Mycosis fungoides is a rare form of T-cell lymphoma of the skin (cutaneous); the disease is typically slowly progressive and chronic. In individuals with mycosis fungoides, the skin becomes infiltrated with plaques and nodules that are composed of lymphocytes. In advanced cases, ulcerated tumors and infiltration of lymph nodes by diseased cells may occur. The disorder may spread to other parts of the body including the gastrointestinal system, liver, spleen, or brain.
STAGE I: The first sign of mycosis fungoides is usually generalized itching (pruritus), and pain in the affected area of the skin. Sleeplessness (insomnia) may also occur. Red (erythematous) patches scattered over the skin of the trunk and the extremities appear. These lesions may resemble other skin disorders such as psoriasis, parapsoriasis, lichen planus, or eczema.
STAGE II: The second stage is called the plaque or “infiltrating stage.” Bluish red circular or oval plaques develop on affected areas. The buttocks may be the first area to be affected. Initially, these plaques are typically small and elevated. The plaques may slowly enlarge and run together (coalesce), covering approximately 10 percent of the body. At this point, the lesions may resemble a skin disorder known as exfoliative dermatitis.
Another condition of the lymph nodes may also develop known as lipomelanotic reticulosis. This condition is characterized by abnormal development of certain cells called macrophages and the presence of dark colored fatty tissue. Additionally, inflammation of the lymph nodes (lymphadenitis) may also develop.
STAGE III: The third stage of the disease is the fungoid or tumor stage. Tumors appear that resemble mushrooms; they may appear rounded or lobulated. These ulcerated lesions are typically 1 to 15 cm (1/2 to 6 inches) in diameter and bluish or red-brown in color. Skin layers may become thick and atypical bands of lymphoid cells may infiltrate the upper skin layer. These cells may also infiltrate the clear spaces in the lower skin layers causing skin cell death (necrosis).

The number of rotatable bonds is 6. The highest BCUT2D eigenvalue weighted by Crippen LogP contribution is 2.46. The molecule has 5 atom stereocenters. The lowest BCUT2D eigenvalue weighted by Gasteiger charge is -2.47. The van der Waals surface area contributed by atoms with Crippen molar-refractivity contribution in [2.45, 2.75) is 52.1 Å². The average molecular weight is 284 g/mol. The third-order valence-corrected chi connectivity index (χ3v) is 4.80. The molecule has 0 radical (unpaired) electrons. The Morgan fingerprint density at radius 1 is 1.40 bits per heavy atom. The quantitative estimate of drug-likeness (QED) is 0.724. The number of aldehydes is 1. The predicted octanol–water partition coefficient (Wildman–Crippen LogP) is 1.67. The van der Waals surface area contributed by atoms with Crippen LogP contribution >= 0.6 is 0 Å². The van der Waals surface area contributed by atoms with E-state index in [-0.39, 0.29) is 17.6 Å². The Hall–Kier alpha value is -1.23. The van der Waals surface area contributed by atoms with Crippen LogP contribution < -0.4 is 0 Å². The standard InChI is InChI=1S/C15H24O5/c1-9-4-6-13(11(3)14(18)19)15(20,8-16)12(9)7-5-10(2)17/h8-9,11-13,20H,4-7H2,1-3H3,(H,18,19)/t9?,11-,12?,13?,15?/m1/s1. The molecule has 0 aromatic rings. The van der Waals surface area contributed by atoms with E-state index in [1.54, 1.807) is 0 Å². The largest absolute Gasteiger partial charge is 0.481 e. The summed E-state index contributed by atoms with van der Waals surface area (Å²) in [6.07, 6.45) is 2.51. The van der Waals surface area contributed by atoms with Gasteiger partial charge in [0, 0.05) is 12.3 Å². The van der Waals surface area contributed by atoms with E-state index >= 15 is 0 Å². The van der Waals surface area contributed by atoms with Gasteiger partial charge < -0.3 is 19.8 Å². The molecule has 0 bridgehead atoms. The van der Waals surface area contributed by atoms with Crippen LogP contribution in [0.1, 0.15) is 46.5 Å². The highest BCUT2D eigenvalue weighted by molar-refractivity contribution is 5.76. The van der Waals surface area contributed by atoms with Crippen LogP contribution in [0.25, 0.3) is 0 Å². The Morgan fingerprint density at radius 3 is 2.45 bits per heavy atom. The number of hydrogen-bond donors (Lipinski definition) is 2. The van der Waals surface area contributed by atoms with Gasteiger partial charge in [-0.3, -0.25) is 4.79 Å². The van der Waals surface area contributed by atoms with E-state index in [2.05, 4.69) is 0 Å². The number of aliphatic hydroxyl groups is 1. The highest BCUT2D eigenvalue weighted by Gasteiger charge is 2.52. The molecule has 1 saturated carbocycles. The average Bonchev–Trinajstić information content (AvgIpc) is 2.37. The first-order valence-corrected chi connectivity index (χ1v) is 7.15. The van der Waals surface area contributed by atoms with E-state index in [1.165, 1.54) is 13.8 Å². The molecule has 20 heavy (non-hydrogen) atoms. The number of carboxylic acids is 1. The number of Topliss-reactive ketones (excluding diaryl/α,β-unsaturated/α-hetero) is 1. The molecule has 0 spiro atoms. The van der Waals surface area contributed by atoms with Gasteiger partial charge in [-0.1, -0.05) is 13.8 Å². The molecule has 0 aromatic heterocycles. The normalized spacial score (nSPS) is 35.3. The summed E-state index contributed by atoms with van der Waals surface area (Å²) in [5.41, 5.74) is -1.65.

In the tumuer d’emblee form of the disease, affected individuals may develop large nodules without previous formation of plaque.
STAGE IV: During this stage, the disorder may spread throughout the body. Symptoms may include a general feeling of ill health (malaise) and weakness, elevated temperatures, weight loss, and anemia. There may be gastrointestinal involvement with or without ulceration of the intestines. The liver and spleen may also become enlarged. In addition, coughing and difficulty swallowing (dysphagia) may occur. In some cases, the heart muscle may also be affected. If the brain is involved, eye pain and loss of clear vision may occur.
The exact cause of mycosis fungoides is not known. Current theories include antigen persistence, retroviruses (e.g., HTLV-1, etc.), and exposure to cancer-causing (carcinogenic) substances.
Mycosis fungoides rarely occurs before age 40 years. It affects males twice as often as females.
A diagnosis of mycosis fungoides may be made by a thorough clinical evaluation and a variety of specialized techniques and tests including DNA cytophotometry, nuclear contour analysis, and analysis of T-cell receptor gene rearrangement.
Treatment methods for mycosis fungoides include photochemotherapy (PUVA), topical steroids, short courses of UVB (during winter months), a drug known as topical nitrogen mustard (mechlorethamine), interferons, oral retinoid therapy, and/or photopheresis. In later stages of the disorder, electron beam therapy may prove beneficial.
The FDA has approved mechlorethamine gel for the topical treatment of stage IA-IB mycosis fungoides-type cutaneous T-cell lymphoma. The mechlorethamine gel is applied once per day on the affected skin.
Other treatment for mycosis fungoides is symptomatic and supportive.
Cyclosporine (Sandimmune) may be of potential benefit for treating a number of dermatologic diseases including mycosis fungoides. Certain types of skin grafts have also shown improvement after cyclosporine treatment, in some cases. However, this drug may also be associated with severe and life-threatening side effects that would limit its use in many patients.
Careful monitoring of this drug by a physician is necessary to guard against possible toxic side effects. Relapses can occur when the drug is discontinued. More research is needed before cyclosporine can be recommended as a treatment for all but the most severe cases of the disorders listed above. Even for the most severe cases its use is still experimental, and long-term effects are unknown.
Information on current clinical trials is posted on the Internet at www.clinicaltrials.gov. All studies receiving U.S. government funding, and some supported by private industry, are posted on this government web site.
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